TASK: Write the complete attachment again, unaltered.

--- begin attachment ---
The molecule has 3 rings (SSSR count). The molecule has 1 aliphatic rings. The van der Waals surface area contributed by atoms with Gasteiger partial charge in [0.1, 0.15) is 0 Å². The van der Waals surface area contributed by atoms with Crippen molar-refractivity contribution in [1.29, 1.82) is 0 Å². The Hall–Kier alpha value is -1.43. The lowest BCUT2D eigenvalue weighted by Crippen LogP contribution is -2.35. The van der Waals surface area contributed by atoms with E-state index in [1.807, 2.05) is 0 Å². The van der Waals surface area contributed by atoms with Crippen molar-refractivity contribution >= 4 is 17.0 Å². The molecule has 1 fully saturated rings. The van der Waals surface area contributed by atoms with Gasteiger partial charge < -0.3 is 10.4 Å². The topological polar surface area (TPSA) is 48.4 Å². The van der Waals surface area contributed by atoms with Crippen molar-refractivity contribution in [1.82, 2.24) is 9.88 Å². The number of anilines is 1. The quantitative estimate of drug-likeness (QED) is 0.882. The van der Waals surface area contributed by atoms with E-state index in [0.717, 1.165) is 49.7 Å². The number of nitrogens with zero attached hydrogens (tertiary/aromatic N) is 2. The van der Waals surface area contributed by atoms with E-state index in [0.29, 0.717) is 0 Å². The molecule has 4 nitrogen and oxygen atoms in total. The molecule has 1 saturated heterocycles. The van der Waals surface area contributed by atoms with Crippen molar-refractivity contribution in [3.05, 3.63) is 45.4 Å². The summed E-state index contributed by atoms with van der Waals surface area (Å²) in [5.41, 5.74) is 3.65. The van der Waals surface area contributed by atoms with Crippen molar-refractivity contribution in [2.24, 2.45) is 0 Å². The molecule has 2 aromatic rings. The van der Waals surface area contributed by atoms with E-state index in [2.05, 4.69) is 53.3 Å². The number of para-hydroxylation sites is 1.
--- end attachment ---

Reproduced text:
The molecule has 3 rings (SSSR count). The molecule has 1 aliphatic rings. The van der Waals surface area contributed by atoms with Gasteiger partial charge in [0.1, 0.15) is 0 Å². The van der Waals surface area contributed by atoms with Crippen molar-refractivity contribution in [1.29, 1.82) is 0 Å². The Hall–Kier alpha value is -1.43. The lowest BCUT2D eigenvalue weighted by Crippen LogP contribution is -2.35. The van der Waals surface area contributed by atoms with E-state index in [1.807, 2.05) is 0 Å². The van der Waals surface area contributed by atoms with Crippen molar-refractivity contribution >= 4 is 17.0 Å². The molecule has 1 fully saturated rings. The van der Waals surface area contributed by atoms with Gasteiger partial charge < -0.3 is 10.4 Å². The topological polar surface area (TPSA) is 48.4 Å². The van der Waals surface area contributed by atoms with Crippen molar-refractivity contribution in [1.82, 2.24) is 9.88 Å². The number of anilines is 1. The quantitative estimate of drug-likeness (QED) is 0.882. The van der Waals surface area contributed by atoms with E-state index in [0.717, 1.165) is 49.7 Å². The number of nitrogens with zero attached hydrogens (tertiary/aromatic N) is 2. The van der Waals surface area contributed by atoms with E-state index in [0.29, 0.717) is 0 Å². The molecule has 4 nitrogen and oxygen atoms in total. The molecule has 1 saturated heterocycles. The van der Waals surface area contributed by atoms with Crippen molar-refractivity contribution in [3.05, 3.63) is 45.4 Å². The summed E-state index contributed by atoms with van der Waals surface area (Å²) in [5.41, 5.74) is 3.65. The van der Waals surface area contributed by atoms with Crippen molar-refractivity contribution in [2.24, 2.45) is 0 Å². The molecule has 2 aromatic rings. The van der Waals surface area contributed by atoms with E-state index in [2.05, 4.69) is 53.3 Å². The number of para-hydroxylation sites is 1.